Information costs in the labour market

Every worker, even the low-paid worker, is alert to their opportunities and take the best jobs that come to their notice but it is gaps in their information is the sand in the wheels of this search. As Manning (2005) observed in his superb Monopsony in Motion:

That important frictions exist in the labor market seems undeniable: people go to the pub to celebrate when they get a job rather than greeting the news with the shrug of the shoulders that we might expect if labor markets were frictionless. And people go to the pub to drown their sorrows when they lose their job rather than picking up another one straight away. The importance of frictions has been recognized since at least the work of Stigler (1961, 1962) (Manning 2005, p. 4).

The left has a certain view of how the labour market works and how to best move workers into better paying jobs. Standing against this are arguments that it is a want of information rather than weak bargaining power is what slows workers down from moving to a better job. As Stigler (1961, 1962) argued, information is costly to obtain in the labour market:

No worker, unless his degree of specialization is pathological, will ever be able to become informed on the prospective earnings which would be obtained from every one of these potential employers at any given time, let alone keep this information up to date. He faces the problem of how to acquire information on the wage rates, stability of employment, conditions of employment, and other determinants of job choice, and how to keep this information current (Stigler 1962, p. 94).

The left accepts that low-paid workers respond actively to news of better paying job opportunities. They do this by arguing that a living wage improves the quality of recruitment pools. More workers apply for the living wage vacancies on the news of a living wage policy. Fewer employees quit and they work harder in response to a living wage.

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Activists should mind how they go by stressing an inequality of bargaining power but also letting through the door even one market discipline such as a sensitivity of wage offers and profits to job turnover rates:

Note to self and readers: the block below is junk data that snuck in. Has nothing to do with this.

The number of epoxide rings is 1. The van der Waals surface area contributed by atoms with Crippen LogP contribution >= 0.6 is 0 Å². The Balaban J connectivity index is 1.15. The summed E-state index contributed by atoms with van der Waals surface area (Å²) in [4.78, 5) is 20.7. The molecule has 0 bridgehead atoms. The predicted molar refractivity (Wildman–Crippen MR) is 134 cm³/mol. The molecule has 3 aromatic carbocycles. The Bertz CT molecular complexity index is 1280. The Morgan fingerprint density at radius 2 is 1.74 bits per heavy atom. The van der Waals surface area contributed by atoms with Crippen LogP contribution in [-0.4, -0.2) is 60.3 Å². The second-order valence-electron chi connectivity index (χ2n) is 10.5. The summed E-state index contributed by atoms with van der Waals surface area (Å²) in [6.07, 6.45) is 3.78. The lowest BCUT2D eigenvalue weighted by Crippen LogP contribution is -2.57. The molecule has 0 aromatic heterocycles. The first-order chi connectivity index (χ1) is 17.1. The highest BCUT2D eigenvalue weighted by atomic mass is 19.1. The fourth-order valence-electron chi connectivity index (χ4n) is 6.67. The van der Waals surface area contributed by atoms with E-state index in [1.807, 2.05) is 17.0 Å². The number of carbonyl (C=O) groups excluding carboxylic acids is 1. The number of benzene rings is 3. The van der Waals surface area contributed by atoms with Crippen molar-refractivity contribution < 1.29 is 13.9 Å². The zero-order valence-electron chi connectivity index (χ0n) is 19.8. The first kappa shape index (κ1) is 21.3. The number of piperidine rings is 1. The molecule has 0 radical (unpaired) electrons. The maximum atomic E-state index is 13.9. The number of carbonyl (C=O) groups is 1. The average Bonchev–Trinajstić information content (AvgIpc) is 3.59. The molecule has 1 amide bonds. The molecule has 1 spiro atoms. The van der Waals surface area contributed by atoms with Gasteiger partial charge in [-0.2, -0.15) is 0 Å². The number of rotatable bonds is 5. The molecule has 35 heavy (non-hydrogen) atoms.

Let us consider the extreme case of highly specialized, non-versatile labor. If we consider (a) the continuous replacement of personnel who gradually leave through competing employment openings, retirement and death, and (b) (in an expanding industry) the recruitment needed for expansion, we must recognize that the probability of the workers’ exploitation is remote. The observable labor turnover between firms suggests indeed that collusive action to reduce the price of labor has virtually never been regarded as profitable (Hutt 1973, p. 4).

But not every worker knows there are better paying options which may be even just a few steps away from their current job. Information costs are a better explanation than pinning everything on an inequality in bargaining power. This is because information costs have a profound impact on labour market workings (Stigler 1962; Alchian 1969; Alchian and Allen 1967, 1983). For unequal bargaining power to keep the wages of the low-paid down, collusion must succeed between a great many employers recruiting across many industry and occupational labour markets (Hutt 1973, Alchian and Allen 1983).

More insight is gleaned from the fact that job seekers do not initially know the location of suitable vacancies, the wages for various skills, differences in job security and other factors. They must find this knowledge, keep it current and forecast whether better vacancies may open soon. Employers must learn the location, availability and asking wages of suitable applicants.

Long-term contracts arise to share risks and curb opportunism over sunken investments in specialised human capital. These factors lead to queues, unemployment, spare capacity, layoffs, shortages, inventories and non-price rationing in conjunction with wage rigidity (Alchian 1969; Alchian and Allen 1967, 1983). Labour market analysis must stay within McCloskey’s maxim that

Every piece of economic analysis is not complete until everyone is earning only normal profits, or at least the analyst can identify a reason why not (McCloskey 1985).

The labour market has good and bad jobs, the jobs that can pay more than or less than the going rate, resulting from the costs of job search and matching. These good and bad jobs arise from the element of chance in every job search and job match rather than betting it all on an enduring employer conspiracy to keep wages down. Some workers are paid less than the going rate because they are down on their luck rather than under the thumb.

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